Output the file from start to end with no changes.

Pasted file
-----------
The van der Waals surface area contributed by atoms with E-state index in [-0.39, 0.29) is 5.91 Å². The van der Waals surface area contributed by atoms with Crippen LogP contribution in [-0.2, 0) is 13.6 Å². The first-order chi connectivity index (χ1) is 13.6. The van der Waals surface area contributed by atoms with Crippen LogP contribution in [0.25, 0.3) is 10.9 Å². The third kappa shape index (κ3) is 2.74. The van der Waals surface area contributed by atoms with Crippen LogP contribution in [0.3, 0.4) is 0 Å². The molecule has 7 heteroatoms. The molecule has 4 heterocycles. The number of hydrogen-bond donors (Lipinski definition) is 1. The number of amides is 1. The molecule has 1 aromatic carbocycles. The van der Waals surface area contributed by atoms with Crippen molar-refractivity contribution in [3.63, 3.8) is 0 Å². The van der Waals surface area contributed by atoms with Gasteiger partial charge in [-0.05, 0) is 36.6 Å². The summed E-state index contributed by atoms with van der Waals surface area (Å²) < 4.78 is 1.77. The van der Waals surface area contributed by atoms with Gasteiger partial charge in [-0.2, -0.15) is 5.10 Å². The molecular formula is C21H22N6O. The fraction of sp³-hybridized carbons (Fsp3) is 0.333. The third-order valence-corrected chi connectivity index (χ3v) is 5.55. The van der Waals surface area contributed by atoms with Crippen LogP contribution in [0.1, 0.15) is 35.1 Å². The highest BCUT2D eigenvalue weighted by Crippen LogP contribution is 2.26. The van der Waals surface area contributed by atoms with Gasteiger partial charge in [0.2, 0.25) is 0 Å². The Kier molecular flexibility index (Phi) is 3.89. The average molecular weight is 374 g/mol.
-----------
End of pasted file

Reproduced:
The van der Waals surface area contributed by atoms with E-state index in [-0.39, 0.29) is 5.91 Å². The van der Waals surface area contributed by atoms with Crippen LogP contribution in [-0.2, 0) is 13.6 Å². The first-order chi connectivity index (χ1) is 13.6. The van der Waals surface area contributed by atoms with Crippen LogP contribution in [0.25, 0.3) is 10.9 Å². The third kappa shape index (κ3) is 2.74. The van der Waals surface area contributed by atoms with Crippen LogP contribution in [0.3, 0.4) is 0 Å². The molecule has 7 heteroatoms. The molecule has 4 heterocycles. The number of hydrogen-bond donors (Lipinski definition) is 1. The number of amides is 1. The molecule has 1 aromatic carbocycles. The van der Waals surface area contributed by atoms with Crippen molar-refractivity contribution in [3.63, 3.8) is 0 Å². The van der Waals surface area contributed by atoms with Gasteiger partial charge in [-0.05, 0) is 36.6 Å². The summed E-state index contributed by atoms with van der Waals surface area (Å²) < 4.78 is 1.77. The van der Waals surface area contributed by atoms with Gasteiger partial charge in [-0.2, -0.15) is 5.10 Å². The molecular formula is C21H22N6O. The fraction of sp³-hybridized carbons (Fsp3) is 0.333. The third-order valence-corrected chi connectivity index (χ3v) is 5.55. The van der Waals surface area contributed by atoms with Crippen LogP contribution in [0.1, 0.15) is 35.1 Å². The highest BCUT2D eigenvalue weighted by Crippen LogP contribution is 2.26. The van der Waals surface area contributed by atoms with Gasteiger partial charge in [0.2, 0.25) is 0 Å². The Kier molecular flexibility index (Phi) is 3.89. The average molecular weight is 374 g/mol.